By DANIEL BORTZ – Monster.com contributor
There are different types of conflict at work, but your reactions should always showcase a diplomatic approach.
No one likes conflict, especially at work. But disagreements between co-workers are inevitable—and showing prospective employers that you’re well versed in conflict resolution is crucial. Will you add to the melee or can you step back and remain levelheaded?
Obviously, not everything in your career is going to be easy, whether that means confronting the person who stole your lunch from the office refrigerator to negotiating a new contract with clients to deliberating a new job offer. In an environment that’s diverse as the modern workplace there are going to be differences of opinion and behavior. Employers need to be sure you can get along well with others.
Conflict resolution is just one of the many hurdles the workplace will present to you. Here are five common questions hiring managers ask to assess your conflict-resolution skills and the best approach to answering them.
QUESTION 1: How do you deal with conflict?
People aren’t going to get along with each other all the time. It’s just a fact. Employers want to know that you can respond to conflict diplomatically. If you’re a my-way-or-the-highway type of personality, you’re not going to get very far in the interview.
Start off by emphasizing communication and respectfulness as a means to conflict resolution. For example, “I always take the person aside and discuss the issue privately. I listen actively to make sure I understand the other person’s point of view, and I work with the person to develop a solution together.” Stress that even if you both don’t completely agree on the end result, you tried to at least meet each other halfway.
QUESTION 2: Tell me about a time when you had an issue with a co-worker
This a behavioral interview question—meaning you should take it as an opportunity to share a success story about how you resolved an issue with a co-worker in the past. You want to make sure to choose an incident where you and your co-worker were able to resolve the issue among yourselves, without having to involve your boss or other higher-ups. Showcase your competence in problem solving.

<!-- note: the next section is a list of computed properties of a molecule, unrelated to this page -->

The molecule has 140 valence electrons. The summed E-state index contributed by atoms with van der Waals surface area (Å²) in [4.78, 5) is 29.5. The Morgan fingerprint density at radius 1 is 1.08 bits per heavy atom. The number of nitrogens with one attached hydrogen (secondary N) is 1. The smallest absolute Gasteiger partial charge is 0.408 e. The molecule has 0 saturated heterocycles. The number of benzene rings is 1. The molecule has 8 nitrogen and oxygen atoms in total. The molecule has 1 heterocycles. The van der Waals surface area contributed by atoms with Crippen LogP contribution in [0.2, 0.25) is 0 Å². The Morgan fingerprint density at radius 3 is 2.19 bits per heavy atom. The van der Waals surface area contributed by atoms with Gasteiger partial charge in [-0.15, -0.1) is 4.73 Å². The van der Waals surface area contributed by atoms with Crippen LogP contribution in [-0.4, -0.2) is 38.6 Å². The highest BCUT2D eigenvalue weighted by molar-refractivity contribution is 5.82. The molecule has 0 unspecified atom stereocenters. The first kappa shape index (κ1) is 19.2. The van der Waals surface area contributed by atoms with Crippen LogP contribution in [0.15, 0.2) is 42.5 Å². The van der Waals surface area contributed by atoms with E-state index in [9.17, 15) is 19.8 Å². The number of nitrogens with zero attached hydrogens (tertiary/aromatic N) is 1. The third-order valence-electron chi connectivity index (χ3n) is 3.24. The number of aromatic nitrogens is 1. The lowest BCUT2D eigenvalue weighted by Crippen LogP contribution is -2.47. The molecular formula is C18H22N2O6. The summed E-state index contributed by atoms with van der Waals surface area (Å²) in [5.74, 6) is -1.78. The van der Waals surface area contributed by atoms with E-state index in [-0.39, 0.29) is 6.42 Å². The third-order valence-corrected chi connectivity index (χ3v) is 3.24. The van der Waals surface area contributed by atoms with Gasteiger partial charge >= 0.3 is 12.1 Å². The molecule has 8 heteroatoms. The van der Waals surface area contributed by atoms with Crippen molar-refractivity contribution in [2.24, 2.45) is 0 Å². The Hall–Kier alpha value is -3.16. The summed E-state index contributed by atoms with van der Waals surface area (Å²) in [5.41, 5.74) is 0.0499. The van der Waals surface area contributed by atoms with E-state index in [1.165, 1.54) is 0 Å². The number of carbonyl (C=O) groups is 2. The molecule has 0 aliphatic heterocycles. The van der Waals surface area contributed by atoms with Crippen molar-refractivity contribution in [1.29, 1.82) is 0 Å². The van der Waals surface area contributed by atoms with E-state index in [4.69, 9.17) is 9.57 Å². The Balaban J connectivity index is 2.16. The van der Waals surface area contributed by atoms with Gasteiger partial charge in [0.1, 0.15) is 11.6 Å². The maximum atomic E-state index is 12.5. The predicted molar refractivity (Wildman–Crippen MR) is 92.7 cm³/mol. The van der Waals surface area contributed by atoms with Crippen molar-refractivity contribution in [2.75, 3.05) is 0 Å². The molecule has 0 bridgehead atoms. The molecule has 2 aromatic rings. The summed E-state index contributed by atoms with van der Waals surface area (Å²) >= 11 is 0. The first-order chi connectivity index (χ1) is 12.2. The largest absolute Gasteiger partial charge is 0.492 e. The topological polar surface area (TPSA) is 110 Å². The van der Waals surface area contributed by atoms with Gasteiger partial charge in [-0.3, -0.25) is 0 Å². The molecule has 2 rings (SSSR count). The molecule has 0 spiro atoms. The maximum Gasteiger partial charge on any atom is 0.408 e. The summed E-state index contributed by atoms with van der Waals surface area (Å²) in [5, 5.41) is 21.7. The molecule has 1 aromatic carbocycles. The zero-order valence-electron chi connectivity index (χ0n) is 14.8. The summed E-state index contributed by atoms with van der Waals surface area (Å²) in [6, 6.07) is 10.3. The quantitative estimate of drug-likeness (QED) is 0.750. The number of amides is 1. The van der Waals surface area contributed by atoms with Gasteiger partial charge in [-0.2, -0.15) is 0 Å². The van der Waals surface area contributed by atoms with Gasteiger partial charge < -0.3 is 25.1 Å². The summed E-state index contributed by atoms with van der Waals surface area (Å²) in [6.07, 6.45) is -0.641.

Focus your answer on the facts rather than blaming the other person. Instead of saying, “Jim was such a slacker,” simply explain the situation and what steps you took to solve the problem: “On at least three occasions, Jim missed deadlines that pushed back our production schedule. After I discussed this with him, we found a way to improve the workflow system together.”
QUESTION 3: Tell me about a time when you disagreed with your boss
Tread carefully here. (And yes, we know that can be difficult.)
To set a positive tone, begin your response by acknowledging the difficulty of the situation: “It’s not easy to confront your manager, but I’ve learned that it has to be done some times.”
Then choose an anecdote that shows you respected your boss’ opinion: “When my boss suggested we change our sales pitch to new clients, we figured out what wasn’t working and created a new strategy together.”
QUESTION 4: How do you deal with differences of opinion when working on a team?
Conflict resolution is often a team effort. It’s not always easy to see eye to eye with co-workers, but that’s not a good reason to discount their contributions. No surprise many employers seek job candidates who demonstrate strong teamwork skills.
Hiring managers want to hear that you value diversity of opinion and understand how different points of view can contribute to a better solution than if everyone just immediately agreed with each other.
As such, your response to this question should point out that you welcome alternate perspectives: “I always appreciate different viewpoints from my own. When someone expresses a different opinion, I listen carefully to what the person says and utilize that feedback.”
QUESTION 5: Tell me about a time you had to respond to an unhappy customer or client
When you’re interviewing for a client- or customer-facing position, you’re applying to be an ambassador for the company and that type of role carries a lot of responsibility.
Especially in the age of the internet, how you respond to conflicts with a customer is a public matter. Losing a major client or customer can cost the company a lot of money. Show that you’re willing to go the extra mile to make customers or clients happy. This demonstrates that you understand the value of customer service.
As with other behavioral interview questions, your anecdote should focus on the positive outcome: “Here was how I de-escalated the situation and kept the client happy going forward.”
Show hiring managers that you aren’t nursing an overblown ego and are eager to embrace a peacekeeping process. Not only can this type of attitude serve you well in the workplace, but it can also improve non-working relationships as well.
Conflict Resolution Will Serve You Well
Learning how to peacefully coexist with your colleagues will take you far. Want to learn more expert insights to succeed at work? Monster can send you free career advice and job search tips so you can learn how to stay cool when the pressure inevitably mounts.
FULL ARTICLE AVAILABLE HERE: https://www.monster.com/career-advice/article/conflict-resolution-questions